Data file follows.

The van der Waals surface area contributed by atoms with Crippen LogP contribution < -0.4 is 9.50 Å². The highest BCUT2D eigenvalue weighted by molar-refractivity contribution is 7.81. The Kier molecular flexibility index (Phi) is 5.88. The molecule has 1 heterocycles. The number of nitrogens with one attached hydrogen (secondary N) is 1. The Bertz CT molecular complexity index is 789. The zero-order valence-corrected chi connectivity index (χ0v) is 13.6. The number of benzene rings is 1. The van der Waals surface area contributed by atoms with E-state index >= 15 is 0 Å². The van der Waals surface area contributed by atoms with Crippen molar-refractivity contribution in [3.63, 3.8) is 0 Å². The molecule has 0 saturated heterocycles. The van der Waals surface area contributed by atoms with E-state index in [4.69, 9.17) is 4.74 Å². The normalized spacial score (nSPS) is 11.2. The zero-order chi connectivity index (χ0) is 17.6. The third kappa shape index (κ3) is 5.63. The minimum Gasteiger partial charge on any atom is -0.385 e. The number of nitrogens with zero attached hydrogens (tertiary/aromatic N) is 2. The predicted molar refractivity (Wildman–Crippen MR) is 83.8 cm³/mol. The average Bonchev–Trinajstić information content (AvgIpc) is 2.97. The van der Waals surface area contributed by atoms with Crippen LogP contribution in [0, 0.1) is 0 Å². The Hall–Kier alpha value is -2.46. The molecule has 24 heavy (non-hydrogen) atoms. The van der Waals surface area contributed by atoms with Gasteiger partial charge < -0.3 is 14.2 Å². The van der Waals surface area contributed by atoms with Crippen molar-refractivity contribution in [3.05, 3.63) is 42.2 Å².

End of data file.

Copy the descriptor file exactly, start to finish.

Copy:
The van der Waals surface area contributed by atoms with Crippen LogP contribution < -0.4 is 9.50 Å². The highest BCUT2D eigenvalue weighted by molar-refractivity contribution is 7.81. The Kier molecular flexibility index (Phi) is 5.88. The molecule has 1 heterocycles. The number of nitrogens with one attached hydrogen (secondary N) is 1. The Bertz CT molecular complexity index is 789. The zero-order valence-corrected chi connectivity index (χ0v) is 13.6. The number of benzene rings is 1. The van der Waals surface area contributed by atoms with E-state index >= 15 is 0 Å². The van der Waals surface area contributed by atoms with Crippen molar-refractivity contribution in [3.63, 3.8) is 0 Å². The molecule has 0 saturated heterocycles. The van der Waals surface area contributed by atoms with E-state index in [4.69, 9.17) is 4.74 Å². The normalized spacial score (nSPS) is 11.2. The zero-order chi connectivity index (χ0) is 17.6. The third kappa shape index (κ3) is 5.63. The minimum Gasteiger partial charge on any atom is -0.385 e. The number of nitrogens with zero attached hydrogens (tertiary/aromatic N) is 2. The predicted molar refractivity (Wildman–Crippen MR) is 83.8 cm³/mol. The average Bonchev–Trinajstić information content (AvgIpc) is 2.97. The van der Waals surface area contributed by atoms with Crippen LogP contribution in [0, 0.1) is 0 Å². The Hall–Kier alpha value is -2.46. The molecule has 24 heavy (non-hydrogen) atoms. The van der Waals surface area contributed by atoms with Gasteiger partial charge < -0.3 is 14.2 Å². The van der Waals surface area contributed by atoms with Crippen molar-refractivity contribution in [3.05, 3.63) is 42.2 Å².